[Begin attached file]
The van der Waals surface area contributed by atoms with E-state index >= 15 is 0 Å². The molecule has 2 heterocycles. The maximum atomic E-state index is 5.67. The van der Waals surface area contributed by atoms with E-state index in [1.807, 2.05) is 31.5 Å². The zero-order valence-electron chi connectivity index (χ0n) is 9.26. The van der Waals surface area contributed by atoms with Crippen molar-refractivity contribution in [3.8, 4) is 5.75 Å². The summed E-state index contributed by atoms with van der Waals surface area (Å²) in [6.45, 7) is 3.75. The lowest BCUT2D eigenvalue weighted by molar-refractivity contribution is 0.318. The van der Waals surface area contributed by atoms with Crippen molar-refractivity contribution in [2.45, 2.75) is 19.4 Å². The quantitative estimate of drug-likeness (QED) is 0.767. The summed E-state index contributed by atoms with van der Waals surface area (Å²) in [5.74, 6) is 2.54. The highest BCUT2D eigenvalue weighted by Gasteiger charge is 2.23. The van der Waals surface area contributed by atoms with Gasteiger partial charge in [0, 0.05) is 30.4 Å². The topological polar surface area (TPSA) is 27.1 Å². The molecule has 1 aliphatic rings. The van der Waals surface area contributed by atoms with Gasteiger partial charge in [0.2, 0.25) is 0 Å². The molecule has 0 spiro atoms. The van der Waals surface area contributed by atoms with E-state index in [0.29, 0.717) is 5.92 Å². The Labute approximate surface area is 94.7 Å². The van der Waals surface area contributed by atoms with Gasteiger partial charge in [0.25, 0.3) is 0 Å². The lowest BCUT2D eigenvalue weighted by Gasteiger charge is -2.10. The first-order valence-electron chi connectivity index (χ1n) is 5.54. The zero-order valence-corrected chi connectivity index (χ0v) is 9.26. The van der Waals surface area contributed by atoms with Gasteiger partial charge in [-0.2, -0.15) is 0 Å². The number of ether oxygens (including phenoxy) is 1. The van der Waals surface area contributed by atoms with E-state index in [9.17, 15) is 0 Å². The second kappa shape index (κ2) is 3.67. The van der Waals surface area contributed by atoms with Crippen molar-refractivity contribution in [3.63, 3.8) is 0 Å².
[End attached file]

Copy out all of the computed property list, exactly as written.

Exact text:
The van der Waals surface area contributed by atoms with E-state index >= 15 is 0 Å². The molecule has 2 heterocycles. The maximum atomic E-state index is 5.67. The van der Waals surface area contributed by atoms with E-state index in [1.807, 2.05) is 31.5 Å². The zero-order valence-electron chi connectivity index (χ0n) is 9.26. The van der Waals surface area contributed by atoms with Crippen molar-refractivity contribution in [3.8, 4) is 5.75 Å². The summed E-state index contributed by atoms with van der Waals surface area (Å²) in [6.45, 7) is 3.75. The lowest BCUT2D eigenvalue weighted by molar-refractivity contribution is 0.318. The van der Waals surface area contributed by atoms with Crippen molar-refractivity contribution in [2.45, 2.75) is 19.4 Å². The quantitative estimate of drug-likeness (QED) is 0.767. The summed E-state index contributed by atoms with van der Waals surface area (Å²) in [5.74, 6) is 2.54. The highest BCUT2D eigenvalue weighted by Gasteiger charge is 2.23. The van der Waals surface area contributed by atoms with Gasteiger partial charge in [0, 0.05) is 30.4 Å². The topological polar surface area (TPSA) is 27.1 Å². The molecule has 1 aliphatic rings. The van der Waals surface area contributed by atoms with Gasteiger partial charge in [0.2, 0.25) is 0 Å². The molecule has 0 spiro atoms. The van der Waals surface area contributed by atoms with E-state index in [0.29, 0.717) is 5.92 Å². The Labute approximate surface area is 94.7 Å². The van der Waals surface area contributed by atoms with Gasteiger partial charge in [0.25, 0.3) is 0 Å². The lowest BCUT2D eigenvalue weighted by Gasteiger charge is -2.10. The first-order valence-electron chi connectivity index (χ1n) is 5.54. The zero-order valence-corrected chi connectivity index (χ0v) is 9.26. The van der Waals surface area contributed by atoms with Gasteiger partial charge in [-0.2, -0.15) is 0 Å². The number of ether oxygens (including phenoxy) is 1. The van der Waals surface area contributed by atoms with E-state index in [9.17, 15) is 0 Å². The second kappa shape index (κ2) is 3.67. The van der Waals surface area contributed by atoms with Crippen molar-refractivity contribution in [3.63, 3.8) is 0 Å².